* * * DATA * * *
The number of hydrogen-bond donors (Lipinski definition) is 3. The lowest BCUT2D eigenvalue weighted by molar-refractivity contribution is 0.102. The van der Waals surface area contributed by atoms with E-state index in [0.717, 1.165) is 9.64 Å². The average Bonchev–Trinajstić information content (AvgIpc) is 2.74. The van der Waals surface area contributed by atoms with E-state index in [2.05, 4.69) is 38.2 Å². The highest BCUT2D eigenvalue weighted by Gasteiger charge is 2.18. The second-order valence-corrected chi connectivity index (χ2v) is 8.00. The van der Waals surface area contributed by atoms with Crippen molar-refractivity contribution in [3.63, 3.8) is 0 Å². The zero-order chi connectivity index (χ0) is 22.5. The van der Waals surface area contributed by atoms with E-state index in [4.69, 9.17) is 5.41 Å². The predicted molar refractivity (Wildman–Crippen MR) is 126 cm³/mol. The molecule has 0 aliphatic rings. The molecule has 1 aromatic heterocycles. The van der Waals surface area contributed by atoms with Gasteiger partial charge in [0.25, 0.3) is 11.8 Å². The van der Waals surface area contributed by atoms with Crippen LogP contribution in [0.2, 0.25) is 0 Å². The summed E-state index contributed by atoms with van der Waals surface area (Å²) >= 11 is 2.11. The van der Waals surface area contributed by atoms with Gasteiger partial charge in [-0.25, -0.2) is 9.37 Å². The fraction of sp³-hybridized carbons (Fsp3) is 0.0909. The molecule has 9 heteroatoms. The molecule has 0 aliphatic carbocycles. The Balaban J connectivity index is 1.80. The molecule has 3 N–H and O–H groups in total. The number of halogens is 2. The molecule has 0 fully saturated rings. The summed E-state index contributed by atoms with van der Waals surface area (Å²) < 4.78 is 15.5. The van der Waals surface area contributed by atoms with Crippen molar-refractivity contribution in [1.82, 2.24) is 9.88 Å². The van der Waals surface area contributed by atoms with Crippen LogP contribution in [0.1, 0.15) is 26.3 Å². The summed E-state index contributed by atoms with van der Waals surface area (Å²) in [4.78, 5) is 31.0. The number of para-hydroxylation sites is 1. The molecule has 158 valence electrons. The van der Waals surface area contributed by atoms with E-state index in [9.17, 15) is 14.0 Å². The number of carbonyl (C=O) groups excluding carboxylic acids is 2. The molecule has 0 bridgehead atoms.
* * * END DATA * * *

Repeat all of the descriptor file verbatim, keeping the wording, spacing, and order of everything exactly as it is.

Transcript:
The number of hydrogen-bond donors (Lipinski definition) is 3. The lowest BCUT2D eigenvalue weighted by molar-refractivity contribution is 0.102. The van der Waals surface area contributed by atoms with E-state index in [0.717, 1.165) is 9.64 Å². The average Bonchev–Trinajstić information content (AvgIpc) is 2.74. The van der Waals surface area contributed by atoms with E-state index in [2.05, 4.69) is 38.2 Å². The highest BCUT2D eigenvalue weighted by Gasteiger charge is 2.18. The second-order valence-corrected chi connectivity index (χ2v) is 8.00. The van der Waals surface area contributed by atoms with Crippen molar-refractivity contribution in [3.63, 3.8) is 0 Å². The zero-order chi connectivity index (χ0) is 22.5. The van der Waals surface area contributed by atoms with E-state index in [4.69, 9.17) is 5.41 Å². The predicted molar refractivity (Wildman–Crippen MR) is 126 cm³/mol. The molecule has 0 aliphatic rings. The molecule has 1 aromatic heterocycles. The van der Waals surface area contributed by atoms with Gasteiger partial charge in [0.25, 0.3) is 11.8 Å². The van der Waals surface area contributed by atoms with Crippen LogP contribution in [0.2, 0.25) is 0 Å². The summed E-state index contributed by atoms with van der Waals surface area (Å²) >= 11 is 2.11. The van der Waals surface area contributed by atoms with Gasteiger partial charge in [-0.25, -0.2) is 9.37 Å². The fraction of sp³-hybridized carbons (Fsp3) is 0.0909. The molecule has 9 heteroatoms. The molecule has 0 aliphatic carbocycles. The Balaban J connectivity index is 1.80. The molecule has 3 N–H and O–H groups in total. The number of halogens is 2. The molecule has 0 fully saturated rings. The summed E-state index contributed by atoms with van der Waals surface area (Å²) < 4.78 is 15.5. The van der Waals surface area contributed by atoms with Crippen molar-refractivity contribution in [1.82, 2.24) is 9.88 Å². The van der Waals surface area contributed by atoms with Crippen LogP contribution in [0.1, 0.15) is 26.3 Å². The summed E-state index contributed by atoms with van der Waals surface area (Å²) in [4.78, 5) is 31.0. The number of para-hydroxylation sites is 1. The molecule has 158 valence electrons. The van der Waals surface area contributed by atoms with E-state index in [9.17, 15) is 14.0 Å². The number of carbonyl (C=O) groups excluding carboxylic acids is 2. The molecule has 0 bridgehead atoms.